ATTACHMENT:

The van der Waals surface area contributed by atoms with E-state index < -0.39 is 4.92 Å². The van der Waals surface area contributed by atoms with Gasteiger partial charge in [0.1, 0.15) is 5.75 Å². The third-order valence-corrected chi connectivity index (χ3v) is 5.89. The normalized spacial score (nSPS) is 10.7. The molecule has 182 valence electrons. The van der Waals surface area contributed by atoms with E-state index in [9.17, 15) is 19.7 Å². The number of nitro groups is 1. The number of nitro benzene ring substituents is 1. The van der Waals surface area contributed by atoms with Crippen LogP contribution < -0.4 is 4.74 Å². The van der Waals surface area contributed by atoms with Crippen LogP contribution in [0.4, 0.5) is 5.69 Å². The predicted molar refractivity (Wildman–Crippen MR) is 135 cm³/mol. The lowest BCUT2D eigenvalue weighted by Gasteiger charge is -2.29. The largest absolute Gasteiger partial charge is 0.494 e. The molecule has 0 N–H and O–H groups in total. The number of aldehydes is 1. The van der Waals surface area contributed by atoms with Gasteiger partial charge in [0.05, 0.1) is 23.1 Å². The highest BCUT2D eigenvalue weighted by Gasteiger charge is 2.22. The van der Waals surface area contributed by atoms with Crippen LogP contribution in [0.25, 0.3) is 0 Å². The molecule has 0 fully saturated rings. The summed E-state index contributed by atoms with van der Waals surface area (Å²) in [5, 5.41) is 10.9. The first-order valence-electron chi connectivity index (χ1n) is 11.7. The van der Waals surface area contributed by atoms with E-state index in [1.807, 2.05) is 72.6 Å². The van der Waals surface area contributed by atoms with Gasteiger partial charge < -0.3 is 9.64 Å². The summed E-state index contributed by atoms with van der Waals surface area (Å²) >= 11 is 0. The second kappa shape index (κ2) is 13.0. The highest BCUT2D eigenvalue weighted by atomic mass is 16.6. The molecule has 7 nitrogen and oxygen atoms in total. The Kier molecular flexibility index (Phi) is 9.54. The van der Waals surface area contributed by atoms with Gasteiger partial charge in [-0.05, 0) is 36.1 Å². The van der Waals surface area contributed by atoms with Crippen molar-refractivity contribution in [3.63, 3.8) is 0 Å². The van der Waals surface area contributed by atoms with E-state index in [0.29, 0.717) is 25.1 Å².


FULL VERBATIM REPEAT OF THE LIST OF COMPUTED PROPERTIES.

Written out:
The van der Waals surface area contributed by atoms with E-state index < -0.39 is 4.92 Å². The van der Waals surface area contributed by atoms with Gasteiger partial charge in [0.1, 0.15) is 5.75 Å². The third-order valence-corrected chi connectivity index (χ3v) is 5.89. The normalized spacial score (nSPS) is 10.7. The molecule has 182 valence electrons. The van der Waals surface area contributed by atoms with E-state index in [9.17, 15) is 19.7 Å². The number of nitro groups is 1. The number of nitro benzene ring substituents is 1. The van der Waals surface area contributed by atoms with Crippen LogP contribution < -0.4 is 4.74 Å². The van der Waals surface area contributed by atoms with Crippen LogP contribution in [0.4, 0.5) is 5.69 Å². The predicted molar refractivity (Wildman–Crippen MR) is 135 cm³/mol. The lowest BCUT2D eigenvalue weighted by Gasteiger charge is -2.29. The largest absolute Gasteiger partial charge is 0.494 e. The molecule has 0 N–H and O–H groups in total. The number of aldehydes is 1. The van der Waals surface area contributed by atoms with Gasteiger partial charge in [0.05, 0.1) is 23.1 Å². The highest BCUT2D eigenvalue weighted by Gasteiger charge is 2.22. The van der Waals surface area contributed by atoms with Crippen LogP contribution in [0.25, 0.3) is 0 Å². The molecule has 0 fully saturated rings. The summed E-state index contributed by atoms with van der Waals surface area (Å²) in [5, 5.41) is 10.9. The first-order valence-electron chi connectivity index (χ1n) is 11.7. The van der Waals surface area contributed by atoms with E-state index in [1.807, 2.05) is 72.6 Å². The van der Waals surface area contributed by atoms with Gasteiger partial charge < -0.3 is 9.64 Å². The summed E-state index contributed by atoms with van der Waals surface area (Å²) >= 11 is 0. The second kappa shape index (κ2) is 13.0. The highest BCUT2D eigenvalue weighted by atomic mass is 16.6. The molecule has 7 nitrogen and oxygen atoms in total. The Kier molecular flexibility index (Phi) is 9.54. The van der Waals surface area contributed by atoms with Gasteiger partial charge in [-0.05, 0) is 36.1 Å². The van der Waals surface area contributed by atoms with Crippen molar-refractivity contribution in [3.63, 3.8) is 0 Å². The van der Waals surface area contributed by atoms with E-state index in [0.29, 0.717) is 25.1 Å².